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Is Google Cracking Down on Bad Press Releases?

Dave Parro

As Google continues penalizing websites using manipulative tactics to artificially boost their search rankings, PR pros should be jumping for joy. After all, the whole point of the year-old Penguin algorithm update is to reward websites that are producing valuable content on a regular basis by making them easier to find.

And that’s what we do for a living, right? Not so fast.

Ideally, the public relations industry should benefit from Google’s push for quality content. Instead of turning to manipulative SEO tactics to drive web traffic, more businesses will turn to PR and marketing agencies for well-written website copy, blog posts and other forms of content marketing. That’s the logical next step for companies that have been relying on keyword stuffing or spam link schemes to build their web presence.

But in order to benefit, public relations firms have to know how search works and make sure they’re not unwittingly contributing to the problem and getting their clients bumped down in results in the process. This SEO stuff isn’t just for web geeks; it’s incumbent upon PR pros to understand the evolving search ecosystem.

Look no further than the ubiquitous online press release as a case in point.

While it’s easy to dump a bunch of links into a web release and tell a client it’s good for SEO, there’s growing evidence that overly optimized press releases could be factoring into search penalties. In other words, you could be hurting your client’s rankings – not helping them – by distributing press releases overstuffed with links and keywords.

That’s not to say good press releases can’t help with SEO. They can still boost online visibility and help pages on your website rank higher. But they have to be written, optimized and packaged in a way that respects Google’s recent changes.

Here are some tips PR professionals should follow in order to keep their press releases from being classified as spam by Google:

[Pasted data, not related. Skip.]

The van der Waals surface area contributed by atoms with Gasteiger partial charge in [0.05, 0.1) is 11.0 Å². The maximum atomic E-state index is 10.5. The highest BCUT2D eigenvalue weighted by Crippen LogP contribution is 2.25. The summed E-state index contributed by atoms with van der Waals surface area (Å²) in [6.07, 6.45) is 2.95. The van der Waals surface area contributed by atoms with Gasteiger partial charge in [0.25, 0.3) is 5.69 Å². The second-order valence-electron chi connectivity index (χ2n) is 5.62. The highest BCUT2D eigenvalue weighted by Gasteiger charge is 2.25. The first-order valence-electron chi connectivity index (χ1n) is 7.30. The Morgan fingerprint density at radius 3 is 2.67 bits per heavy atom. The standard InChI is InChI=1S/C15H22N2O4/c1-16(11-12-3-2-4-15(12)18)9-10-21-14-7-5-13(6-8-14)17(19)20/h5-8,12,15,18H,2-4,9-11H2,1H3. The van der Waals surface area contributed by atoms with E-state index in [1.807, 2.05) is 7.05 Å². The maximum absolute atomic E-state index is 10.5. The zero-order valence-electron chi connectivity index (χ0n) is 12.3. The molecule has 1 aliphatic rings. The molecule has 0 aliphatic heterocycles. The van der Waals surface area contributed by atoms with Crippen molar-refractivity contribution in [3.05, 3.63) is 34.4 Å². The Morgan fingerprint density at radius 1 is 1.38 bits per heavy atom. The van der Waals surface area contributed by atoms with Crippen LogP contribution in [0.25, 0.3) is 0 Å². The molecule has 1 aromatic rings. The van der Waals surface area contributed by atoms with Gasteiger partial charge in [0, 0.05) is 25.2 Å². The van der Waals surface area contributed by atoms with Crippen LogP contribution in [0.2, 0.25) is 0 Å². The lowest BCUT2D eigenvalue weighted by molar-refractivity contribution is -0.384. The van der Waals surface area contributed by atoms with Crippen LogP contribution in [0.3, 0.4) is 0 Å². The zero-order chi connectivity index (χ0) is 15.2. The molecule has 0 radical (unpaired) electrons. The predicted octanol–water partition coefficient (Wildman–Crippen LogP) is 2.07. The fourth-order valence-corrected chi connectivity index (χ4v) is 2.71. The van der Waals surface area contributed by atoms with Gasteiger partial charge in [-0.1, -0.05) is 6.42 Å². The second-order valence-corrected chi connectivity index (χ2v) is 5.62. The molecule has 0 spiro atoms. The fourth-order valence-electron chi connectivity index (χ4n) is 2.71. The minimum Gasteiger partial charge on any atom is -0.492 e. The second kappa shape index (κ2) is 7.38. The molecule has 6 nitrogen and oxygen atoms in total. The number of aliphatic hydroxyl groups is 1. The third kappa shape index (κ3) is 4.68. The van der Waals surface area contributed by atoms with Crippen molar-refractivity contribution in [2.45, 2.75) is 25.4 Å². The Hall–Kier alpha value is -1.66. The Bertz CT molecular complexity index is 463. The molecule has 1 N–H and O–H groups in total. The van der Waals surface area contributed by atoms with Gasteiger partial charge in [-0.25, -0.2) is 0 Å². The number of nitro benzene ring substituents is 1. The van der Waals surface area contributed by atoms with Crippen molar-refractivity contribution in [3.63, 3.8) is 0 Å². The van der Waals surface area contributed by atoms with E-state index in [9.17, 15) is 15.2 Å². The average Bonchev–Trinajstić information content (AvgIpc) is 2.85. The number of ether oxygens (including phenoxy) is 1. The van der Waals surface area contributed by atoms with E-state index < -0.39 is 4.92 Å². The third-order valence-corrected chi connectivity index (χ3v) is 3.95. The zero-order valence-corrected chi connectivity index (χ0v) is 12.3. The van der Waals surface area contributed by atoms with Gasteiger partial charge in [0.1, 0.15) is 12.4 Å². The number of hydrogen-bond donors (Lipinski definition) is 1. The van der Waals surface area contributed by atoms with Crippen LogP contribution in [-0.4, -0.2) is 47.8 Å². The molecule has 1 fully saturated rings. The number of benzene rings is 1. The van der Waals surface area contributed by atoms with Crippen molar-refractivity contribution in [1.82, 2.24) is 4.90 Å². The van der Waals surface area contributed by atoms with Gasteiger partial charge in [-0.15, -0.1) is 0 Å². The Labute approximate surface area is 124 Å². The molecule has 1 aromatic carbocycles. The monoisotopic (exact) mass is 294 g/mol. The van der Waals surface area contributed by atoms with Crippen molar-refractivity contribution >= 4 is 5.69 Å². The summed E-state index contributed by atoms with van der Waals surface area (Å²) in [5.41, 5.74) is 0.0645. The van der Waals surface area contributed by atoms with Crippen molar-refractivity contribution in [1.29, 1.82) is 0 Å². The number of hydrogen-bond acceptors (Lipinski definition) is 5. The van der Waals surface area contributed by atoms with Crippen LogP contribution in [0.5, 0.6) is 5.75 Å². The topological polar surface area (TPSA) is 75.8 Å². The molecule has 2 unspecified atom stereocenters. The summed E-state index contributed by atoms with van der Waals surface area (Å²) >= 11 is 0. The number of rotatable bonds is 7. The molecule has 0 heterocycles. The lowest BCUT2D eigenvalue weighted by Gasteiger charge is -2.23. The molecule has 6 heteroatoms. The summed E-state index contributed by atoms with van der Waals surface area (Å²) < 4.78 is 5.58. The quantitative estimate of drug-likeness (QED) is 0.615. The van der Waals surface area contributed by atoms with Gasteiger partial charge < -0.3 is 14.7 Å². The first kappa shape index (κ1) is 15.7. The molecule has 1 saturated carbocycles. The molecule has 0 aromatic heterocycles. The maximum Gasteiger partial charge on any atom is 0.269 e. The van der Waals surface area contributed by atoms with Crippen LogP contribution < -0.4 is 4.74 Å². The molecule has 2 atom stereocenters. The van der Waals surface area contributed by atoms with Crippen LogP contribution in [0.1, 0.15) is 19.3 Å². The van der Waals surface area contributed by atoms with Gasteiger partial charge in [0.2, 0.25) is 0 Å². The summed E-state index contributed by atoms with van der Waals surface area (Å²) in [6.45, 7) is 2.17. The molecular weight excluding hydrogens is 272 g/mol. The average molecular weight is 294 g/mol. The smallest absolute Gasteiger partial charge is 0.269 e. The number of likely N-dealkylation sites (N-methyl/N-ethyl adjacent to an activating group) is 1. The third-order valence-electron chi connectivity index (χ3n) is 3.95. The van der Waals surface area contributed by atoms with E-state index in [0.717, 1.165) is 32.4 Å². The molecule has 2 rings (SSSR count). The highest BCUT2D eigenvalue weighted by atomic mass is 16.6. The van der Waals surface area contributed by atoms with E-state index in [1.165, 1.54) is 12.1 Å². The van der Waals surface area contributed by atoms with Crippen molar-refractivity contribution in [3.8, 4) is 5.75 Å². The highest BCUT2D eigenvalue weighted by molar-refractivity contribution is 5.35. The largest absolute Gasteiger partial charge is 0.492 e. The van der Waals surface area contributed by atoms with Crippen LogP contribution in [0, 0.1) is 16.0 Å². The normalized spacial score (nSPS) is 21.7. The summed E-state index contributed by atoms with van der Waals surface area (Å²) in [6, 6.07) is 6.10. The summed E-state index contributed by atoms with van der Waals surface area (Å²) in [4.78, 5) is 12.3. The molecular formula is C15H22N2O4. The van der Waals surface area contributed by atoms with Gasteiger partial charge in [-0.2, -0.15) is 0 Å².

1. Use links sparingly: Linking to another piece of useful content such as a video or study is a good practice, but linking from a popular keyword to a product page looks like spam. Ask yourself whether the link really provides value to the reader. If you’re adding a link just to boost search results, it probably shouldn’t be there.
  2. Earn links, don’t build them: Create interesting and meaningful content that people want to find and share, and the links will come naturally. Stay away from an SEO strategy built around aggressive link acquisition.
  3. Choose a reputable wire service: It’s important to use a distributor that pushes your press releases out to all the major search engines and news outlets, but be wary of services that get your content posted on hundreds of random websites.
  4. Be newsworthy: While the Internet has allowed companies to communicate directly with their target audiences via search, even consumer-facing releases should have news value. Don’t jump to a press release as the default PR vehicle for everything, and be willing to take a stand and tell a client when something isn’t newsworthy.
  5. Write well: This one should be obvious, but it’s worth repeating. Google’s algorithm has gotten really good at separating quality press releases with real news value from drivel being churned out just to manipulate search results. Structure, grammar and spelling matter to Google.
  6. Focus on quality over quantity: While building links en masse used to be a good SEO strategy, it’s now far more important to earn a handful of high-value links from very relevant and authoritative websites. It’s much more difficult and time-consuming, but Google will reward the effort.

According to the SEO team at Walker Sands, press releases have always been discounted by a certain degree by the major search engines because they are considered “created” rather than organic content. When Penguin came along, however, Google introduced an element of risk that didn’t exist before.

It all comes down to this: We should be writing press releases for reporters and readers – not search engines. Focus on quality content, avoid shortcuts, and the rest will take care of itself.